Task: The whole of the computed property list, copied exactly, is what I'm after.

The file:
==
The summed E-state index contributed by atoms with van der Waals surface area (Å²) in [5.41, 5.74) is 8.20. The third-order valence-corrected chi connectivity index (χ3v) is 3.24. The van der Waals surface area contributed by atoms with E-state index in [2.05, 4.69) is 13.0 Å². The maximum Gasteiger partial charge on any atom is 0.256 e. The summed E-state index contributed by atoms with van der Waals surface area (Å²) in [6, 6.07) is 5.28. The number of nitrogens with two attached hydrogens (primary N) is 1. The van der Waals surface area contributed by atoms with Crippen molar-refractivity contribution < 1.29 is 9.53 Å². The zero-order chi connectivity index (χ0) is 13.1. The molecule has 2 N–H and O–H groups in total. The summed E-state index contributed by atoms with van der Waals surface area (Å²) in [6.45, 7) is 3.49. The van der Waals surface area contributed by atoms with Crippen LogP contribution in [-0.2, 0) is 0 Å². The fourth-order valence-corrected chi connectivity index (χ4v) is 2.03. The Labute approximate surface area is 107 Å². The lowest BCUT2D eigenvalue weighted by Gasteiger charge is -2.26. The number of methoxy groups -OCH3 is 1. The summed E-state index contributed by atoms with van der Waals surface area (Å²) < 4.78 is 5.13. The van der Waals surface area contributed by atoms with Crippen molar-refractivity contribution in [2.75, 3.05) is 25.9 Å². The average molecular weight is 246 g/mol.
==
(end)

The summed E-state index contributed by atoms with van der Waals surface area (Å²) in [5.41, 5.74) is 8.20. The third-order valence-corrected chi connectivity index (χ3v) is 3.24. The van der Waals surface area contributed by atoms with E-state index in [2.05, 4.69) is 13.0 Å². The maximum Gasteiger partial charge on any atom is 0.256 e. The summed E-state index contributed by atoms with van der Waals surface area (Å²) in [6, 6.07) is 5.28. The number of nitrogens with two attached hydrogens (primary N) is 1. The van der Waals surface area contributed by atoms with Crippen molar-refractivity contribution < 1.29 is 9.53 Å². The zero-order chi connectivity index (χ0) is 13.1. The molecule has 2 N–H and O–H groups in total. The summed E-state index contributed by atoms with van der Waals surface area (Å²) in [6.45, 7) is 3.49. The van der Waals surface area contributed by atoms with Crippen LogP contribution in [-0.2, 0) is 0 Å². The fourth-order valence-corrected chi connectivity index (χ4v) is 2.03. The Labute approximate surface area is 107 Å². The lowest BCUT2D eigenvalue weighted by Gasteiger charge is -2.26. The number of methoxy groups -OCH3 is 1. The summed E-state index contributed by atoms with van der Waals surface area (Å²) < 4.78 is 5.13. The van der Waals surface area contributed by atoms with Crippen molar-refractivity contribution in [2.75, 3.05) is 25.9 Å². The average molecular weight is 246 g/mol.